usage();
             }
     }
     argc -= optind;
     argv += optind;

DIAGNOSTICS
     If the getopt() function encounters a character not found in the string
     optstring or detects a missing option argument it writes an error message
     to the stderr and returns `?'.  Setting opterr to a zero will disable
     these error messages.  If optstring has a leading `:' then a missing
     option argument causes a `:' to be returned in addition to suppressing
     any error messages.

     Option arguments are allowed to begin with ``-''; this is reasonable but
     reduces the amount of error checking possible.

SEE ALSO
     getopt(1), getopt_long(3), getsubopt(3)

STANDARDS
     The optreset variable was added to make it possible to call the getopt()
     function multiple times.  This is an extension to the IEEE Std 1003.2
     (``POSIX.2'') specification.

HISTORY
     The getopt() function appeared in 4.3BSD.

BUGS
     The getopt() function was once specified to return EOF instead of -1.
     This was changed by IEEE Std 1003.2-1992 (``POSIX.2'') to decouple
     getopt() from <stdio.h>.

     A single dash ``-'' may be specified as a character in optstring, however
     it should never have an argument associated with it.  This allows
     getopt() to be used with programs that expect ``-'' as an option flag.
     This practice is wrong, and should not be used in any current
     development.  It is provided for backward compatibility only.  Care
     should be taken not to use `-' as the first character in optstring to
     avoid a semantic conflict with GNU getopt(), which assigns different
     meaning to an optstring that begins with a `-'.  By default, a single
     dash causes getopt() to return -1.

     It is also possible to handle digits as option letters.  This allows
     getopt() to be used with programs that expect a number (``-3'') as an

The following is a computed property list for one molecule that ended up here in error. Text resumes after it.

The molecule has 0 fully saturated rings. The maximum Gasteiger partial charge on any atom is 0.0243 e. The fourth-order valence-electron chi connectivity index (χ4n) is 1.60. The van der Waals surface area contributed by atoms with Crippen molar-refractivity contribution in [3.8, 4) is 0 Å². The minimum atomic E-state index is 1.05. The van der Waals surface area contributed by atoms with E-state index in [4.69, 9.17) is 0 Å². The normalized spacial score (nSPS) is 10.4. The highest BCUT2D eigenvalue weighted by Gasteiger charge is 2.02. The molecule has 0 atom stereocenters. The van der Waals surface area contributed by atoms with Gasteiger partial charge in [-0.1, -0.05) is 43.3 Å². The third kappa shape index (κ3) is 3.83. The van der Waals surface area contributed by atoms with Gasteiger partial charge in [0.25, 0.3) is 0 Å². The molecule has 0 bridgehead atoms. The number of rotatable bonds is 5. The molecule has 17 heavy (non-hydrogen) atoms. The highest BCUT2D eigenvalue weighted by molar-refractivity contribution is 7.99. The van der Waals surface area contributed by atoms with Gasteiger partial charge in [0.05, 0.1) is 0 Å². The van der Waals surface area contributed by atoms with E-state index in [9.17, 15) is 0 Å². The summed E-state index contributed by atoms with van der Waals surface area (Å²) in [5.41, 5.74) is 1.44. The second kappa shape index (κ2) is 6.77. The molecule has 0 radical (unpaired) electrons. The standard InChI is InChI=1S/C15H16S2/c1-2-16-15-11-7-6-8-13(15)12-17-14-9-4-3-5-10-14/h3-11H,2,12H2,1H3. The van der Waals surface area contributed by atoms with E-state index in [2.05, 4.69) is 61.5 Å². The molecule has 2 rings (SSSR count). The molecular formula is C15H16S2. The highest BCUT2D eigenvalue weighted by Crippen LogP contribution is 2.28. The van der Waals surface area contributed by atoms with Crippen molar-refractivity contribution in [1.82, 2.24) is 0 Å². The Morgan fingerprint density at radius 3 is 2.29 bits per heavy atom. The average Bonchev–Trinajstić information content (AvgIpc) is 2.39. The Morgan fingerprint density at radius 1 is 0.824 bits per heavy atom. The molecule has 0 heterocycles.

option.  This practice is wrong, and should not be used in any current
     development.  It is provided for backward compatibility only.  The
     following code fragment works in most cases.

           int ch;
           long length;
           char *p, *ep;

           while ((ch = getopt(argc, argv, "0123456789")) != -1)
                   switch (ch) {
                   case '0': case '1': case '2': case '3': case '4':
                   case '5': case '6': case '7': case '8': case '9':
                           p = argv[optind - 1];
                           if (p[0] == '-' && p[1] == ch && !p[2]) {
                                   length = ch - '0';
                                   ep = "";
                           } else if (argv[optind] && argv[optind][1] == ch) {
                                   length = strtol((p = argv[optind] + 1),
                                       &ep, 10);
                                   optind++;
                                   optreset = 1;
                           } else
                                   usage();
                           if (*ep != '\0')
                                   errx(EX_USAGE, "illegal number -- %s", p);
                           break;
                   }

FreeBSD 11.0-PRERELEASE         April 27, 1995         FreeBSD 11.0-PRERELEASE

NAME | LIBRARY | SYNOPSIS | DESCRIPTION | RETURN VALUES | EXAMPLES | DIAGNOSTICS | SEE ALSO | STANDARDS | HISTORY | BUGS